As the world watches one foreign policy hopeful after the next take a spin through the revolving doors of Trump Tower to meet with President-Elect Trump, it is easy to imagine that it is CEO Trump interviewing candidates for the top positions at one of his new hotels abroad. There will be a chief marketing officer, a chief financial officer, legal counsel, and a communications director, among other senior staff. Once Mr. Trump picks his team, it will be time to weigh various opportunities. As they cast their eyes out to the Asia-Pacific, they should begin by undertaking the proper due diligence.
As a first step, Mr. Trump and his team should head out to the region to get a sense for the dynamics at play. Much as he would scout out locations for a new hotel, Mr. Trump should study the Asian political and economic landscape. What is the view from the property? Who lives there? What are the economics of the area? How stable is the region? What do people want? What is the value-added of the U.S. brand? Sitting in Washington and New York is not useful for understanding the regional dynamics of the United States and even less useful for understanding those in Asia.
Mr. Trump also needs to assess the competition. What do others offer that the United States does not? In Asia, the competition is primarily from China, which has established a new financing mechanism, the Asian Infrastructure Investment Bank, along with a multi-year strategic plan, “One Belt, One Road”, to spread China Inc. throughout the region. China is also expanding its security forces to lay claim to future potential hotel locations. How much market share are we ready to cede to Beijing?
And what about our joint ventures? Brand America has many longstanding and trustworthy regional partners, such as Singapore, Japan, Australia, and South Korea. These partners are not only useful in keeping the United States apprised of any potential risks to its investments but also are critical to ensuring that potential spoilers—say North Korea—do not keep Team USA from doing its job. More recently, the United States has been expanding its position, developing new relationships with countries such as Vietnam and Myanmar. While these properties are not quite ready for prime time, they show a lot of promise. Still others, such as the Philippines, are clearly in need of refurbishment.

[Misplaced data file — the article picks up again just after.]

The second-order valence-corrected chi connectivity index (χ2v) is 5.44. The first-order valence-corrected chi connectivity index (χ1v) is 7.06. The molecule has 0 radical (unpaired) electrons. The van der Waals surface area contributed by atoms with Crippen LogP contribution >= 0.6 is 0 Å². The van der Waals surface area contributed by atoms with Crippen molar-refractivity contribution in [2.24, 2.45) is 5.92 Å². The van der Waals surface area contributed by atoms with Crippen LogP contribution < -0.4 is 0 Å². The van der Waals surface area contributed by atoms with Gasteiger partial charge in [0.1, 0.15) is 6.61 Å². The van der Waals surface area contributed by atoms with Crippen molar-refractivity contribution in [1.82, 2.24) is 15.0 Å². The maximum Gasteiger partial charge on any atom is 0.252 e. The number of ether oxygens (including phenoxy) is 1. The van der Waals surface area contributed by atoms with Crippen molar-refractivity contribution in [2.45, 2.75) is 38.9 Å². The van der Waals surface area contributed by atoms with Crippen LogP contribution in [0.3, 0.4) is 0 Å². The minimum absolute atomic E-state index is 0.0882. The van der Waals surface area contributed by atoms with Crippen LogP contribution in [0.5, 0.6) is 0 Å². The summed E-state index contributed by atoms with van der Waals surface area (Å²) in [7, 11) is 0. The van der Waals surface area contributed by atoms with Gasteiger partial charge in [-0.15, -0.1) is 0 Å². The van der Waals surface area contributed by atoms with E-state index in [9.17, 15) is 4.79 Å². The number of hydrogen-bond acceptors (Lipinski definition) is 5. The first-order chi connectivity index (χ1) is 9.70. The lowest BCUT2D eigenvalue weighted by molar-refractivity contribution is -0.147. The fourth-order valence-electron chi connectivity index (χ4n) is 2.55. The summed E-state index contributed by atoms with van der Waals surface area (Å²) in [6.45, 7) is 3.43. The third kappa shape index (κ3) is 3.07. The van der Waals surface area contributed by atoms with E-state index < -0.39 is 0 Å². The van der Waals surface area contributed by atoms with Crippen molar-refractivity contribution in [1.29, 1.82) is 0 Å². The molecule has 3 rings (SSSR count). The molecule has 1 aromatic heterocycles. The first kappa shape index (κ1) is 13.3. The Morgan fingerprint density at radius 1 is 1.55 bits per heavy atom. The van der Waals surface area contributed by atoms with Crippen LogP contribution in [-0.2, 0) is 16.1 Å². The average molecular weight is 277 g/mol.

The United States is also renowned as a high quality investor, introducing best practices throughout the region. Transparency, accountability, and a strong legal framework have been the hallmarks of U.S. investments in Asia; and these commitments have contributed to the regional security, free trade, and democratic values that have enabled regional peace and economic success. A Trump presidency should consider the long-term payout from maintaining the United States’ reputation for good governance and strong corporate social responsibility.
Finally, Mr. Trump and his team should take a step back to consider the long-term strategy for the company. Hotels are one thing, but what about golf courses, restaurants, and casinos? On the face of it, President-Elect Trump may believe that his plan to withdraw the United States from the Trans-Pacific Partnership (TPP) agreement on his first day in office is costless—the United States hasn’t ratified the agreement and estimated gains from the agreement amount to only a 0.5 percent increase in U.S. incomes by 2030. It is like canceling a project of which Trump and his team did not conceive. But without TPP, U.S. companies will be disadvantaged in a world in which the most dynamic part of the global economy—the Asia-Pacific—is likely bound by a trade agreement, the Regional Comprehensive Economic Partnership (RCEP) that does not include the United States. Companies will not want to base production in the United States for goods to be sold in RCEP member economies, which account for 30 percent of the world’s GDP and half of the world’s population. The collapse of TPP could prove to be a silent job killer for Americans.
President-Elect Trump needs to assess whether he wants the United States to be a Leading Hotel of the World or a small budget chain based only in the United States. A great hotel has several attributes: an excellent location, a strategic vision, the ability to anticipate guests’ needs, an ability to innovate, and excellent amenities and services. Without these things, a hotel will be second rate; no one will emulate its practices, and no one will want to stay there. The same is true of the United States.